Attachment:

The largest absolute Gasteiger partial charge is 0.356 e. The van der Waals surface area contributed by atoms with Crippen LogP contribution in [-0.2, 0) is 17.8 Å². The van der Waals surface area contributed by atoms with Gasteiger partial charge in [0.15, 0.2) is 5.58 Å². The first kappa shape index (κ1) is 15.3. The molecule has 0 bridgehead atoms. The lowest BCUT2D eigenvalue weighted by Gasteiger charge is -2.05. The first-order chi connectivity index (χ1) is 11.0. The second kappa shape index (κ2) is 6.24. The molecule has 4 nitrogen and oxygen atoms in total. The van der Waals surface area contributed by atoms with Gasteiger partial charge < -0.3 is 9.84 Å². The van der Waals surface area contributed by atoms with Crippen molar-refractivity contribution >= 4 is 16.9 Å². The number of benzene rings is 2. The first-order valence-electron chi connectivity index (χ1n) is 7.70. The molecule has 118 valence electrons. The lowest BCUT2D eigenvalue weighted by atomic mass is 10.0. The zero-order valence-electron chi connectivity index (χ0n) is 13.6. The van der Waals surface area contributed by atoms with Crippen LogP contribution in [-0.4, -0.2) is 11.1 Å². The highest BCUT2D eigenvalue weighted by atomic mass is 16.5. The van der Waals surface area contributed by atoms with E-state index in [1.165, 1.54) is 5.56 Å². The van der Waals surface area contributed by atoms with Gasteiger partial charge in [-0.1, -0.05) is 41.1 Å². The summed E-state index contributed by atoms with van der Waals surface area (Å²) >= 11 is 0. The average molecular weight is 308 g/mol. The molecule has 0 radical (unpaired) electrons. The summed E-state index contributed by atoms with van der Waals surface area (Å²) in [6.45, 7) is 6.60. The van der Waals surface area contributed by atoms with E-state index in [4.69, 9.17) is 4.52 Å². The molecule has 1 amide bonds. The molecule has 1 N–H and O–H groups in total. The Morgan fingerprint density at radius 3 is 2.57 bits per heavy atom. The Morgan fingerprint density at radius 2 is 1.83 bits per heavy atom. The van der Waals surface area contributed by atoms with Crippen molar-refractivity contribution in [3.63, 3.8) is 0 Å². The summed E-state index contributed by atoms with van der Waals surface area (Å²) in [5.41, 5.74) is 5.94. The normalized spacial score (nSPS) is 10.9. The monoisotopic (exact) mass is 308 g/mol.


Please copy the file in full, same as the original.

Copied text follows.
The largest absolute Gasteiger partial charge is 0.356 e. The van der Waals surface area contributed by atoms with Crippen LogP contribution in [-0.2, 0) is 17.8 Å². The van der Waals surface area contributed by atoms with Gasteiger partial charge in [0.15, 0.2) is 5.58 Å². The first kappa shape index (κ1) is 15.3. The molecule has 0 bridgehead atoms. The lowest BCUT2D eigenvalue weighted by Gasteiger charge is -2.05. The first-order chi connectivity index (χ1) is 11.0. The second kappa shape index (κ2) is 6.24. The molecule has 4 nitrogen and oxygen atoms in total. The van der Waals surface area contributed by atoms with Gasteiger partial charge < -0.3 is 9.84 Å². The van der Waals surface area contributed by atoms with Crippen molar-refractivity contribution >= 4 is 16.9 Å². The number of benzene rings is 2. The first-order valence-electron chi connectivity index (χ1n) is 7.70. The molecule has 118 valence electrons. The lowest BCUT2D eigenvalue weighted by atomic mass is 10.0. The zero-order valence-electron chi connectivity index (χ0n) is 13.6. The van der Waals surface area contributed by atoms with Crippen LogP contribution in [-0.4, -0.2) is 11.1 Å². The highest BCUT2D eigenvalue weighted by atomic mass is 16.5. The van der Waals surface area contributed by atoms with E-state index in [1.165, 1.54) is 5.56 Å². The van der Waals surface area contributed by atoms with Gasteiger partial charge in [-0.1, -0.05) is 41.1 Å². The summed E-state index contributed by atoms with van der Waals surface area (Å²) >= 11 is 0. The average molecular weight is 308 g/mol. The molecule has 0 radical (unpaired) electrons. The summed E-state index contributed by atoms with van der Waals surface area (Å²) in [6.45, 7) is 6.60. The van der Waals surface area contributed by atoms with E-state index in [4.69, 9.17) is 4.52 Å². The molecule has 1 amide bonds. The molecule has 1 N–H and O–H groups in total. The Morgan fingerprint density at radius 3 is 2.57 bits per heavy atom. The Morgan fingerprint density at radius 2 is 1.83 bits per heavy atom. The van der Waals surface area contributed by atoms with Crippen molar-refractivity contribution in [3.63, 3.8) is 0 Å². The summed E-state index contributed by atoms with van der Waals surface area (Å²) in [5.41, 5.74) is 5.94. The normalized spacial score (nSPS) is 10.9. The monoisotopic (exact) mass is 308 g/mol.